16. paul Says:

    In my small town, where people also complain endlessly about the lack of parking the local parking garage doesn’t even post prices visible from the street, much less availability.

  17. Vin Says:

    I do exactly what Josh R. does. It never ceases to amaze me that people insist on spending ten minutes looking for ‘the best’ parking space, as opposed to going to where there is likely to be available spaces and walking for five minutes. I do the same with curbside parking, including where I normally park near my apartment in Brooklyn.

  18. D Reese Says:

    In reference to cereal, I know plenty of Brits that complain about having to park blocks from their desired destinations. More so, I know several that enter a garage and leave when they too become frustrated with phantom available spaces.

    I personally would rather park in a garage than on a surface street. I try to go to the uppermost stories where I am almost guaranteed a space and I leave my car there opposed to driving to my next destination. I remember during my senior year (’07-’08) at Penn State the Borough of State College, PA was in the process of implementing a system of VMS signs throughout the downtown alerting motorists of where garages were and how many spaces were available. When I returned for a visit last spring I was happy to see it installed and working beautifully.

    I compare this to the situation in the city near where I grew up, Wilkes-Barre, PA. The city has plenty of parking spaces but only a few garages are utilized to their fullest potential. I’ve unknowingly entered one garage on an occasion only to go through the whole facility without finding one space. A “full” sign would have been too nice of the city to put in front of the entrance. In addition, I wasn’t the only sucker to enter the garage. All in all it took me over an hour and a half to make it to the top and back out, utterly ridiculous.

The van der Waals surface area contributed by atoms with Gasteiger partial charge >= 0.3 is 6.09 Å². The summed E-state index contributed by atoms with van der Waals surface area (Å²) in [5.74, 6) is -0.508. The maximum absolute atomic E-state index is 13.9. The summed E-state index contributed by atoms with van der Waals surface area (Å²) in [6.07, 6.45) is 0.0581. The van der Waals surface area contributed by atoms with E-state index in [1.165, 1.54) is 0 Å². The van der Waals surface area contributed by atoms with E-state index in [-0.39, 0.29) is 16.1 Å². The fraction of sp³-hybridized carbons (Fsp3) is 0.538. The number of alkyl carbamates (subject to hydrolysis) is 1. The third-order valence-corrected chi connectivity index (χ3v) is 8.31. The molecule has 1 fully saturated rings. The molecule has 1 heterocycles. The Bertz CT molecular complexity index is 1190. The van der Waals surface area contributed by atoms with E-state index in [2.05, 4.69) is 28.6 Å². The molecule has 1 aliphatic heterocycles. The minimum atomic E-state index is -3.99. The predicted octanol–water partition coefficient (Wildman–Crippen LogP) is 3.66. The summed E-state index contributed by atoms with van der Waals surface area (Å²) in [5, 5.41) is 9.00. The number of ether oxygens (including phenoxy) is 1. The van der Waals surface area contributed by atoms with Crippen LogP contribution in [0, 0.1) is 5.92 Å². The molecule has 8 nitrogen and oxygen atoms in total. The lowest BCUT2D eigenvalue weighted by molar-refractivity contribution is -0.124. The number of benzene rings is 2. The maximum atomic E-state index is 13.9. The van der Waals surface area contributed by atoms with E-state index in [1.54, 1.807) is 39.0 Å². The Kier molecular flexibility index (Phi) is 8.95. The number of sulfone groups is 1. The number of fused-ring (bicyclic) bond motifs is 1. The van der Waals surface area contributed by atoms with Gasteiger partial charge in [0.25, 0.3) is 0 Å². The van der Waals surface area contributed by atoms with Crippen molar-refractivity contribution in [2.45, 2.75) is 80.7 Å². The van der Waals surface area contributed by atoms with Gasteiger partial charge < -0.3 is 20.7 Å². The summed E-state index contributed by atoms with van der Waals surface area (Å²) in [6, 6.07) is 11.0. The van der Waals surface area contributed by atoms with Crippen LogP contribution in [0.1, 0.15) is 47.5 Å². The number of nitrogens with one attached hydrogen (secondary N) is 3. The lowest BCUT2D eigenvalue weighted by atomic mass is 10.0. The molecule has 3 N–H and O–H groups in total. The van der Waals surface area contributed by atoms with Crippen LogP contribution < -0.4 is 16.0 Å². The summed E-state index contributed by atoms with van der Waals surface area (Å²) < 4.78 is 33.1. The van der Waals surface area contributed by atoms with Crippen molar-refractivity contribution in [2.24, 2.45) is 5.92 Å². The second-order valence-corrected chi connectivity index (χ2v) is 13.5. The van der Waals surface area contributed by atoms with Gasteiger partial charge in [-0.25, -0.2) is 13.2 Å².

As a transportation planner I believe more American cities should implement systems that our friends in the UK and Europe have been spoiled with for years now. Also, we wouldn’t have this problem if transit in this country was better and more abundant.

  19. Maharet Says:

    David @ 14,

    ITS stands for Intelligent Traffic System (or Signals, depending on the usage).

  20. dave2 Says:

    What is not specified is if there is a distinction between private and public parking. My town has, overall, an oversupply of parking. But much of it is private and the stores and offices that built all that parking did so because of local ordinances that specifically dictate the number of parking spaces a particular building and use must have. It is built into local law. Opening private parking to the general public raises some liability and burdens of expense questions.

    On the other hand, I know of a few retail business that are well aware of this perception problem, and when they build a store they build many more parking spaces than they require. This is done so that when people drive up there always appears to be plenty of parking. That is, “close to the store” is always a relative thing. A space far away can seem close if the lot itself extends out some seemingly infinite distance.

    And a good bit of transportation research in the U.S. was funded by automobile manufacturers. That means that if the problem is congestion, the question being asked might be how do we move more cars more efficiently, not how do we get people to drive less. That bias eventually filters it’s way down to local ordinances and we end up with things like huge parking lots.